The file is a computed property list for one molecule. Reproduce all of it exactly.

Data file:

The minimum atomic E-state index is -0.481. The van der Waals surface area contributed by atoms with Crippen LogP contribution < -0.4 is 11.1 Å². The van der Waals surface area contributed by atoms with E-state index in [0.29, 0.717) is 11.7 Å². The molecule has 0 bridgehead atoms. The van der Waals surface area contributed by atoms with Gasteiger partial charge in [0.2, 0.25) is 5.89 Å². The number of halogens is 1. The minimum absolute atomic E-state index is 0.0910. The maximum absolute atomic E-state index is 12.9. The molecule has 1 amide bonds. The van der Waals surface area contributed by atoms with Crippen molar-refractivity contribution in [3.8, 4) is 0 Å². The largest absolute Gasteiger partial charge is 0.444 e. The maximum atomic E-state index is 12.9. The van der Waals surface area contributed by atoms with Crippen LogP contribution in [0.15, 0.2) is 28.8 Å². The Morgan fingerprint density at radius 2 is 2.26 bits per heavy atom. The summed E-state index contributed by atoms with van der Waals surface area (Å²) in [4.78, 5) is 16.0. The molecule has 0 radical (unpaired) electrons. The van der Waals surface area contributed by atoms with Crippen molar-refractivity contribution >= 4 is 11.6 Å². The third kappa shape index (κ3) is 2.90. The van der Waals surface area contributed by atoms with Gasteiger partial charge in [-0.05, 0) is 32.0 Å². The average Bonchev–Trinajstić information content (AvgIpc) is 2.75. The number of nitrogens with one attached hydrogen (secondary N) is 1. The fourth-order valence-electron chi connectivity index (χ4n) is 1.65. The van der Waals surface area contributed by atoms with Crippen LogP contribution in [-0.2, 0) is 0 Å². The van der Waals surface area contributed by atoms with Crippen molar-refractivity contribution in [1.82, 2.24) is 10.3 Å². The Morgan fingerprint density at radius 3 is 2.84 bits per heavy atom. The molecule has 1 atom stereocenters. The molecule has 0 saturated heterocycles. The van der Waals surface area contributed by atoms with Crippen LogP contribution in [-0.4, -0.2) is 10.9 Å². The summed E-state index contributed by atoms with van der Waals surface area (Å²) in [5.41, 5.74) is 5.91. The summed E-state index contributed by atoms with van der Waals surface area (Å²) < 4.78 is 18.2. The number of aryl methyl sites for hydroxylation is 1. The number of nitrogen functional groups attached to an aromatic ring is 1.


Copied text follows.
The minimum atomic E-state index is -0.481. The van der Waals surface area contributed by atoms with Crippen LogP contribution < -0.4 is 11.1 Å². The van der Waals surface area contributed by atoms with E-state index in [0.29, 0.717) is 11.7 Å². The molecule has 0 bridgehead atoms. The van der Waals surface area contributed by atoms with Gasteiger partial charge in [0.2, 0.25) is 5.89 Å². The number of halogens is 1. The minimum absolute atomic E-state index is 0.0910. The maximum absolute atomic E-state index is 12.9. The molecule has 1 amide bonds. The van der Waals surface area contributed by atoms with Crippen molar-refractivity contribution in [3.8, 4) is 0 Å². The largest absolute Gasteiger partial charge is 0.444 e. The maximum atomic E-state index is 12.9. The van der Waals surface area contributed by atoms with Crippen LogP contribution in [0.15, 0.2) is 28.8 Å². The Morgan fingerprint density at radius 2 is 2.26 bits per heavy atom. The summed E-state index contributed by atoms with van der Waals surface area (Å²) in [4.78, 5) is 16.0. The molecule has 0 radical (unpaired) electrons. The van der Waals surface area contributed by atoms with Crippen molar-refractivity contribution >= 4 is 11.6 Å². The third kappa shape index (κ3) is 2.90. The van der Waals surface area contributed by atoms with Gasteiger partial charge in [-0.05, 0) is 32.0 Å². The average Bonchev–Trinajstić information content (AvgIpc) is 2.75. The number of nitrogens with one attached hydrogen (secondary N) is 1. The fourth-order valence-electron chi connectivity index (χ4n) is 1.65. The van der Waals surface area contributed by atoms with Crippen LogP contribution in [-0.2, 0) is 0 Å². The van der Waals surface area contributed by atoms with Crippen molar-refractivity contribution in [1.82, 2.24) is 10.3 Å². The Morgan fingerprint density at radius 3 is 2.84 bits per heavy atom. The molecule has 1 atom stereocenters. The molecule has 0 saturated heterocycles. The van der Waals surface area contributed by atoms with Crippen LogP contribution in [-0.4, -0.2) is 10.9 Å². The summed E-state index contributed by atoms with van der Waals surface area (Å²) in [5.41, 5.74) is 5.91. The summed E-state index contributed by atoms with van der Waals surface area (Å²) < 4.78 is 18.2. The number of aryl methyl sites for hydroxylation is 1. The number of nitrogen functional groups attached to an aromatic ring is 1.